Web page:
Once you are asked to exit your vehicle during a DWI investigation, the first thing the officer usually does is ask you to perform field sobriety testing. These are a series of subjective tests of which your “pass” or “failure” depends upon the officer’s opinion of how you performed. (Some people think they passed the tests with flying colors, only to read the police report later and find that the officer thinks they failed.)
While there are several field sobriety tests (finger to nose, alphabet, counting backwards, etc.), there are only three Standardized Field Sobriety Tests. These are the Walk and Turn, the One Leg Stand, and the Horizontal Gaze Nystagmus tests. In referring to these tests as “standardized”, it means they must be administered and evaluated in the same way every time. The officer must explain and demonstrate each test and must observe the correct clues, which are different for each test.
Even when the tests are explained, demonstrated and evaluated perfectly, they are still NOT 100% valid. The Walk and Turn test is only 68% valid in estimating a Blood Alcohol Content of a .08% or higher. The One Leg Stand test is only 65% valid in estimating a Blood Alcohol Content of a .08% or higher. The HGN test has been ruled inadmissible in New Jersey Courts for the purposes of proving that someone is under the influence because it is not scientifically reliable.
Before a police officer asks you to perform the tests, there are several factors that he needs to consider:
He should first ask you if you have any injuries or disabilities that would prevent you from doing the test. This is referred to as a Medical Clearance. If you have back or leg problems, you may not be physically able to perform the test.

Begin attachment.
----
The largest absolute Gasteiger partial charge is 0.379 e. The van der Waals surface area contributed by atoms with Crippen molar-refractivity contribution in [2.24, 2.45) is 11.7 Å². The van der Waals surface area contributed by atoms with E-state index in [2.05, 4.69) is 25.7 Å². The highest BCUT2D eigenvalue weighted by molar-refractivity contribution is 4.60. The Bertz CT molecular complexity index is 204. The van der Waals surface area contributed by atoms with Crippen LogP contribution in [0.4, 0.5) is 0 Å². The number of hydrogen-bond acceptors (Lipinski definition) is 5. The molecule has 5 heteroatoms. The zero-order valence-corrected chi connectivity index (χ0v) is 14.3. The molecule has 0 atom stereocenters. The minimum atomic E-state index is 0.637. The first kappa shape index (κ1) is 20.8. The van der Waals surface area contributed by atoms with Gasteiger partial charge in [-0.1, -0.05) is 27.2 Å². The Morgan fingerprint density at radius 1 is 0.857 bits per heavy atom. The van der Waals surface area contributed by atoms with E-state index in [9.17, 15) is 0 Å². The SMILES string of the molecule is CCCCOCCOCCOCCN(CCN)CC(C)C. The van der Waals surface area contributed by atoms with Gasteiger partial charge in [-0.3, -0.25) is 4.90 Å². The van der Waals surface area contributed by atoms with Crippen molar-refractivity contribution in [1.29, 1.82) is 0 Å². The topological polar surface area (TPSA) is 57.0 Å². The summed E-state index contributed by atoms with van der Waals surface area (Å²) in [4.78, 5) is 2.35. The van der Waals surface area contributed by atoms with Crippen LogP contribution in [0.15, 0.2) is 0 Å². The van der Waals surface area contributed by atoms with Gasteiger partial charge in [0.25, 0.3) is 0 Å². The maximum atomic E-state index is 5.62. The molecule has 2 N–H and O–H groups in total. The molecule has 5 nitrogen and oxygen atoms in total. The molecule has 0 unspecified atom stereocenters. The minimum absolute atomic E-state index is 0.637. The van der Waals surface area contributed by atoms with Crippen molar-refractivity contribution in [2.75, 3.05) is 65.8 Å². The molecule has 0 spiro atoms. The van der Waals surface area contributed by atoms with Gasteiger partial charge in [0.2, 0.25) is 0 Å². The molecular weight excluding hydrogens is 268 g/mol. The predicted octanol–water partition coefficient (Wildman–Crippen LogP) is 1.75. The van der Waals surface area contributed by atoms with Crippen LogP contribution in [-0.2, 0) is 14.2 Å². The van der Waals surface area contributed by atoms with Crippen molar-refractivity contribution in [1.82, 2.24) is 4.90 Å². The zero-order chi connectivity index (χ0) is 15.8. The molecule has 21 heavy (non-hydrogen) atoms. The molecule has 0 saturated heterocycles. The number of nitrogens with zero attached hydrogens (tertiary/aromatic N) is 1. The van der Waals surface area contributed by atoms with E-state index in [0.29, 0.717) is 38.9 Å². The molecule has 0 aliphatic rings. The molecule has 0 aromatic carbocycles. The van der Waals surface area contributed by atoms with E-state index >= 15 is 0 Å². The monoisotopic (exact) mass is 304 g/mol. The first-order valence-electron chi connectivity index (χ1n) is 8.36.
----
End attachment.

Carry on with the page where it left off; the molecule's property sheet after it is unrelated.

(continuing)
Are you more than 50 pounds overweight? If so, these subjects may have difficulty performing the tests and the results will be compromised.
Are you 65 years of age or older? Validation studies show that people 65 and older have a difficult time completing the tests.
What type of shoes were you wearing? If someone is wearing high heels over 2 inches, flip flops, sandals, or boots that rise above the ankles, they should be given the opportunity to remove those shoes before starting the tests.
According to the NHTSA training manual, the tests should be performed on a well-lit, dry, flat, hard, non-slippery surface. If the ground does not meet these criteria, the tests could be compromised.
A skilled driving while under the influence attorney will have training in Standardized Field Sobriety Testing comparable to that of the police officer that tested you. And he will be able to use this training to determine what the officer did wrong and how best to use the officer’s mistakes to defend you against the results of the field sobriety testing.
Stephen Lukach III has been an attorney for multiple years, learn more about him here
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